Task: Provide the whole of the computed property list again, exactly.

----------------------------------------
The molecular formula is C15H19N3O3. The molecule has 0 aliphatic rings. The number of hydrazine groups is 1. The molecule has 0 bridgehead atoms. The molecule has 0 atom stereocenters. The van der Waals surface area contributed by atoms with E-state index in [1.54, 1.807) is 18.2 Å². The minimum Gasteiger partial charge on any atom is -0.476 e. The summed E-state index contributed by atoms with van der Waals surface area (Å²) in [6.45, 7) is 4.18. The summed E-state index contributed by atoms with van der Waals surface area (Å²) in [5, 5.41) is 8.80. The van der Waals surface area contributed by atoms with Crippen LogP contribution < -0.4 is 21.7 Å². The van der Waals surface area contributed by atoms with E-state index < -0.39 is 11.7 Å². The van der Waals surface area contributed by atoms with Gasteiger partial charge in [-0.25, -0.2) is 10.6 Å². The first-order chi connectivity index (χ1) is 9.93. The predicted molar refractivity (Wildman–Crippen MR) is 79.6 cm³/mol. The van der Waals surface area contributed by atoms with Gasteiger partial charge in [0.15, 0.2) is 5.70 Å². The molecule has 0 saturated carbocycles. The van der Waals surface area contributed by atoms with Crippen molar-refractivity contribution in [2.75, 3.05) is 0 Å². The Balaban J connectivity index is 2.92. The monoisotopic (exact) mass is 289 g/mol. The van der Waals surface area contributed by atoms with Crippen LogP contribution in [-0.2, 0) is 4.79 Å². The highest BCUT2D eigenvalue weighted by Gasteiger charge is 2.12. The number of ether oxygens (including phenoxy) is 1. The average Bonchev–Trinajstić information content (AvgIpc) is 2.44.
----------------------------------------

The molecular formula is C15H19N3O3. The molecule has 0 aliphatic rings. The number of hydrazine groups is 1. The molecule has 0 bridgehead atoms. The molecule has 0 atom stereocenters. The van der Waals surface area contributed by atoms with E-state index in [1.54, 1.807) is 18.2 Å². The minimum Gasteiger partial charge on any atom is -0.476 e. The summed E-state index contributed by atoms with van der Waals surface area (Å²) in [6.45, 7) is 4.18. The summed E-state index contributed by atoms with van der Waals surface area (Å²) in [5, 5.41) is 8.80. The van der Waals surface area contributed by atoms with Crippen LogP contribution < -0.4 is 21.7 Å². The van der Waals surface area contributed by atoms with E-state index < -0.39 is 11.7 Å². The van der Waals surface area contributed by atoms with Gasteiger partial charge in [-0.25, -0.2) is 10.6 Å². The first-order chi connectivity index (χ1) is 9.93. The predicted molar refractivity (Wildman–Crippen MR) is 79.6 cm³/mol. The van der Waals surface area contributed by atoms with Gasteiger partial charge in [0.15, 0.2) is 5.70 Å². The molecule has 0 saturated carbocycles. The van der Waals surface area contributed by atoms with Crippen molar-refractivity contribution in [2.75, 3.05) is 0 Å². The Balaban J connectivity index is 2.92. The monoisotopic (exact) mass is 289 g/mol. The van der Waals surface area contributed by atoms with Crippen LogP contribution in [-0.2, 0) is 4.79 Å². The highest BCUT2D eigenvalue weighted by Gasteiger charge is 2.12. The number of ether oxygens (including phenoxy) is 1. The average Bonchev–Trinajstić information content (AvgIpc) is 2.44.